# How to Calculate Hop Bitterness

Written by finn mccuhil
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Hops were originally added to beer as a preservative. Brewers quickly realised they also added a unique flavour to an otherwise sweet beverage. Ever since the 1516 German Beer Purity Law specifying that beer should contain only water, malt, hops and yeast, hops have been the prime flavour-enhancing ingredient. The alpha acid content determines the bitterness of hops. The amount of hops used and the length of time the malt and water mixture is boiled determine the amount of bitterness released into the beer. International Bitterness Unit (IBU) and Home Brew Unit (HBU) are two commonly used methods to calculate hop bitterness.

Skill level:
Easy

### Things you need

• Hop alpha acid rating (usually printed on package label)
• Calculator
• Utilisation chart (see Resources below)

## Instructions

1. 1

Determine the weight, in ounces, of hops to be used.

2. 2

Determine the alpha acid rating of the hops. This will be printed on the package label. Each variety of hops has its own alpha acid rating.

3. 3

Determine the boiling time. Refer to the Resources link to get the utilisation factor from the boiling time.

4. 4

Enter the following formula into your calculator to determine bitterness: IBU = (W * aa * U * 7489) / V Where "W" is the weight of the hops in ounces, "aa" is the alpha acid content of the hops, "U" is the utilisation factor (see the utilisation table on the Resources link), 7489 is a conversion factor for imperial units. "V" is the volume of water, in gallons, used in the boiling process.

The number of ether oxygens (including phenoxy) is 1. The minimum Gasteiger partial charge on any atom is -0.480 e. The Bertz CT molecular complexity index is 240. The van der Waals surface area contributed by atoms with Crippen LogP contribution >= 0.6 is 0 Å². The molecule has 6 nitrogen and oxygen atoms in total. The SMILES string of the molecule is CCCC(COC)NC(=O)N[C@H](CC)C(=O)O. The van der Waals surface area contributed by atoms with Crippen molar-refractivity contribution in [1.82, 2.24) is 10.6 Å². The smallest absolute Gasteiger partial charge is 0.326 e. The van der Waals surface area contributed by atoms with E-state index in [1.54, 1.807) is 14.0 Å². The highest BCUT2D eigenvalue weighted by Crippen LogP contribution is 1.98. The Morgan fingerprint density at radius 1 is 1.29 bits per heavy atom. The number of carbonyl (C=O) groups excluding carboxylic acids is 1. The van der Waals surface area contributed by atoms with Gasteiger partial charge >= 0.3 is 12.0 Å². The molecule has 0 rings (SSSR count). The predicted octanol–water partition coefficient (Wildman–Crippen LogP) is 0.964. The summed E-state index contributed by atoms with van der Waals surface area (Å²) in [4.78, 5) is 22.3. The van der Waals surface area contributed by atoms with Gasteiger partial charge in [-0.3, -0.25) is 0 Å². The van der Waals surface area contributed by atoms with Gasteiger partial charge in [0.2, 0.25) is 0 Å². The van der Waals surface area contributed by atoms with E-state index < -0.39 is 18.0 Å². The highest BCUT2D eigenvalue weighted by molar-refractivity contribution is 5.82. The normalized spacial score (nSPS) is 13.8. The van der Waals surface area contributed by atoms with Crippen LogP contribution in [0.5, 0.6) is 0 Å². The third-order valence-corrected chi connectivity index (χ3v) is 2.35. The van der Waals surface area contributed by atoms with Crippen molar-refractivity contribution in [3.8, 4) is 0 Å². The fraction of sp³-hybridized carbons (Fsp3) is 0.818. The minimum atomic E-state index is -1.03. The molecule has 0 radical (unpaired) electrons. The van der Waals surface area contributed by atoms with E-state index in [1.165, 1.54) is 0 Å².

1. 1

Determine the alpha acid rating of the hops. Boiling time and volume are standardised for home brewing. Boiling time is one hour. The volume of the boil is five gallons. Both are standard for single-batch home brewing.

2. 2

Multiply the alpha acid percentage by the weight in ounces of the hops used.

3. 3

The answer provided by step 2 is the HBU rating.

#### Tips and warnings

• Since the alpha acid content of the hops decays over time and is affected by storage temperature and method, the HBU measurement is accurate enough for most home brewers and is much easier to calculate.
• In the formula for IBU, the " * " sign represents multiplication and the " / " sign represents division.
• When using metric measurements, grams and litres, omit the conversion factor of 7489 when calculating IBU.

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